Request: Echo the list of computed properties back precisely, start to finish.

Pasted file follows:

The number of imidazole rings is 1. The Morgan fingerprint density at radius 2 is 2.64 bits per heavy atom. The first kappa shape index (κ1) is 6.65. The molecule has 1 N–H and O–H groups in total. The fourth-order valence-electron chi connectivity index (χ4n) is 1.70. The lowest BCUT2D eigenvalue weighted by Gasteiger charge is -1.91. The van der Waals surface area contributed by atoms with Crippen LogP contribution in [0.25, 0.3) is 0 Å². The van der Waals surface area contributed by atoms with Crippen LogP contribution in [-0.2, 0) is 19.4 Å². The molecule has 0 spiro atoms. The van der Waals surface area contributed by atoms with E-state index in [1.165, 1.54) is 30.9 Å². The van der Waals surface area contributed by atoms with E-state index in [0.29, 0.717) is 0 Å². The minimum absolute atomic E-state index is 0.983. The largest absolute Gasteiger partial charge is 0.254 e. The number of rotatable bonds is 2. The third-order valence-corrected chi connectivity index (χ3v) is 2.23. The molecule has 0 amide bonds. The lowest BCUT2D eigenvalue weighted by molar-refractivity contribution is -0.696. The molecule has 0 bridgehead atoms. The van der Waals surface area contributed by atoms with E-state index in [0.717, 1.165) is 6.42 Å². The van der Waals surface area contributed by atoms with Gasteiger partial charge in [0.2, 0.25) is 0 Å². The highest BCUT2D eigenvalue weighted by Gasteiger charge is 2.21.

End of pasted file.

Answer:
The number of imidazole rings is 1. The Morgan fingerprint density at radius 2 is 2.64 bits per heavy atom. The first kappa shape index (κ1) is 6.65. The molecule has 1 N–H and O–H groups in total. The fourth-order valence-electron chi connectivity index (χ4n) is 1.70. The lowest BCUT2D eigenvalue weighted by Gasteiger charge is -1.91. The van der Waals surface area contributed by atoms with Crippen LogP contribution in [0.25, 0.3) is 0 Å². The van der Waals surface area contributed by atoms with Crippen LogP contribution in [-0.2, 0) is 19.4 Å². The molecule has 0 spiro atoms. The van der Waals surface area contributed by atoms with E-state index in [1.165, 1.54) is 30.9 Å². The van der Waals surface area contributed by atoms with E-state index in [0.29, 0.717) is 0 Å². The minimum absolute atomic E-state index is 0.983. The largest absolute Gasteiger partial charge is 0.254 e. The number of rotatable bonds is 2. The third-order valence-corrected chi connectivity index (χ3v) is 2.23. The molecule has 0 amide bonds. The lowest BCUT2D eigenvalue weighted by molar-refractivity contribution is -0.696. The molecule has 0 bridgehead atoms. The van der Waals surface area contributed by atoms with E-state index in [0.717, 1.165) is 6.42 Å². The van der Waals surface area contributed by atoms with Gasteiger partial charge in [0.2, 0.25) is 0 Å². The highest BCUT2D eigenvalue weighted by Gasteiger charge is 2.21.